yard, another Re.1 per, sq. yard on account of the factor of price-rise of lands in the area of the acquired land between the year 1961 and the year 1967. If Re.1 per sq. yard is so added to Rs. 4 per sq. yard, the market value of the acquired land in 1967, the year of its acquisition, would work out to Rs.5 per sq: yard, Hence, as against the market value of the acquired land determined by the High Court at Rs.4 per sq yard, 980 we determine the same at Rs.5 per sq. yard,, inasmuch as, such determination of market value of the acquired land would satisfy the principle of awarding to it an equivalent price, The next question which requires our examination keeping in view the arguments of learned counsel for the contesting parties, is as to whether the High Court had gone wrong in not accepting the price of the acquired building 'Masuda House' determined by the Arbitrator in a sum of Rs. 2,50,000 as on the date of its acquisition as the correct market price.

The Arbitrator for fixing the price of the acquired building had acted on an estimate of one G.L. Sharma, a retired Executive Engineer of Government of Rajasthan, who had claimed that he had prepared the estimate of the acquired building on an inspection of the building in the presence of Shri B.D. Gupta, Assistant Surveyor, C.P.W.D. representing the C.R.P.F. Ajmer for which the building had been acquired.

So also the Arbitrator had acted on the inspection report which he had claimed as prepared on local inspection of the building. The High Court found that the retired Executive Engineer, who, it was said, had prepared the estimate of the building for fixing its price on the date of acquisition, had not given evidence about it as a witness and that had led to denial to the contesting party, an opportunity of cross-examining him as to acceptability of the Report.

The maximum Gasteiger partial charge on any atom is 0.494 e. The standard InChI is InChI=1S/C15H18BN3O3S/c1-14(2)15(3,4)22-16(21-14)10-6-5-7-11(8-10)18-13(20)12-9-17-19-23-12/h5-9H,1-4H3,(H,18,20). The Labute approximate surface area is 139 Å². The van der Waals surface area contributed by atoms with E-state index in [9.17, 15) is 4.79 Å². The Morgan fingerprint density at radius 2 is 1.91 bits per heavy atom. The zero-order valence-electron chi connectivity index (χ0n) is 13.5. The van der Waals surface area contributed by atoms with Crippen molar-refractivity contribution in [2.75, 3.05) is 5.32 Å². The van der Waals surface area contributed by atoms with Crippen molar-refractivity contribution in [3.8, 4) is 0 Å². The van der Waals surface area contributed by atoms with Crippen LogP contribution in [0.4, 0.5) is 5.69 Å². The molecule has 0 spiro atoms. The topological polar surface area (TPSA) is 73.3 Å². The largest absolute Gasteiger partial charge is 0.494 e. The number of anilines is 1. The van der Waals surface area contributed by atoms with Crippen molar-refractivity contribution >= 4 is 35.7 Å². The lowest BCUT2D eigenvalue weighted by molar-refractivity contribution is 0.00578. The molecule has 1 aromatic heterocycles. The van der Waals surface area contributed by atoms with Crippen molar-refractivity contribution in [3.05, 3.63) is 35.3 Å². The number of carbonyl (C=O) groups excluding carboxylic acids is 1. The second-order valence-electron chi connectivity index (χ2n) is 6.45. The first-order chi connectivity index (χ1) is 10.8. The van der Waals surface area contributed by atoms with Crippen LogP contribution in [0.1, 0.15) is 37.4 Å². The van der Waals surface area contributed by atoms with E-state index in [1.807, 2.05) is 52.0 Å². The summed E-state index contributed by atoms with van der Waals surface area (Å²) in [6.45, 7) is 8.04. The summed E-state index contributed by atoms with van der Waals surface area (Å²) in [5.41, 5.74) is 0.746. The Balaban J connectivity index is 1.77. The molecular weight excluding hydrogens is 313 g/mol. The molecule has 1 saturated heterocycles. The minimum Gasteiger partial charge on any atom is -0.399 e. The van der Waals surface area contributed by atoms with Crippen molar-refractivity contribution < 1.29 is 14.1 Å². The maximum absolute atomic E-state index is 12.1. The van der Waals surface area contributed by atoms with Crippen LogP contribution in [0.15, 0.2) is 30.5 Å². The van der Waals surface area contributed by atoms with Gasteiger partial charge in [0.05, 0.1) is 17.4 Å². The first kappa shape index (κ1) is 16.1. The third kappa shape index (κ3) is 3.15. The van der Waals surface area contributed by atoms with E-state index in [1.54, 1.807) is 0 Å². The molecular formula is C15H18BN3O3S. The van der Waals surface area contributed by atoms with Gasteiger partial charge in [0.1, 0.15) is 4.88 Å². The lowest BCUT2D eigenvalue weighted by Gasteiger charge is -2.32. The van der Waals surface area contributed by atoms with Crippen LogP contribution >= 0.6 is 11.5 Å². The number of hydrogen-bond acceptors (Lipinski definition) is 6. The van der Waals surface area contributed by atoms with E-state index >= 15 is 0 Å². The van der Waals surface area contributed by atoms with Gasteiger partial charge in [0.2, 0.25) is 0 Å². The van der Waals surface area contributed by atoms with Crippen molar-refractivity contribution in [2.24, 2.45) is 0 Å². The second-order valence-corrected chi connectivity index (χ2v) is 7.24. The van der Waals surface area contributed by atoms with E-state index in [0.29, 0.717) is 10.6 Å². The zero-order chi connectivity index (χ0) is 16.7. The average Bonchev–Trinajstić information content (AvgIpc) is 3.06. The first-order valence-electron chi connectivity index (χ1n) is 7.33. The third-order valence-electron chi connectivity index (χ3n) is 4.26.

Therefore, according to the High Court, such estimate could not have had any evidentiary value and the price of the building fixed by the Arbitrator on the basis of such estimate had to be discarded. Further, the High Court has found fault with the Arbitrator to have relied upon his Inspection Report to test the estimate of the building prepared by the retired Executive Engineer, although it had not been admittedly signed by the Arbitrator at the time of making his award. In the view of the High Court, such report could not have been made use of by the Arbitrator for the purpose of accepting the estimate of the building made by the retired Executive Engineer, inasmuch as the parties against whom such inspection report had been used, had no opportunity of knowing about the very existence of such report. As is seen from the evidence on record and the proceedings before the High Court the reasons as to why the High Court did not attach any value to the estimate made by the retired Executive Engineer and the Inspection Report, cannot be said to be ill-founded. Besides, it was not disputed before us that the retired Executive Engineer Li had been employed by the appellant-Rao Narain Singh, the owner of the 981 acquired building, as his private Engineer, inasmuch as that Executive Engineer had admittedly visited the building and prepared the estimate of costs and specification of structures in the building on behalf of Rao Narain Singh.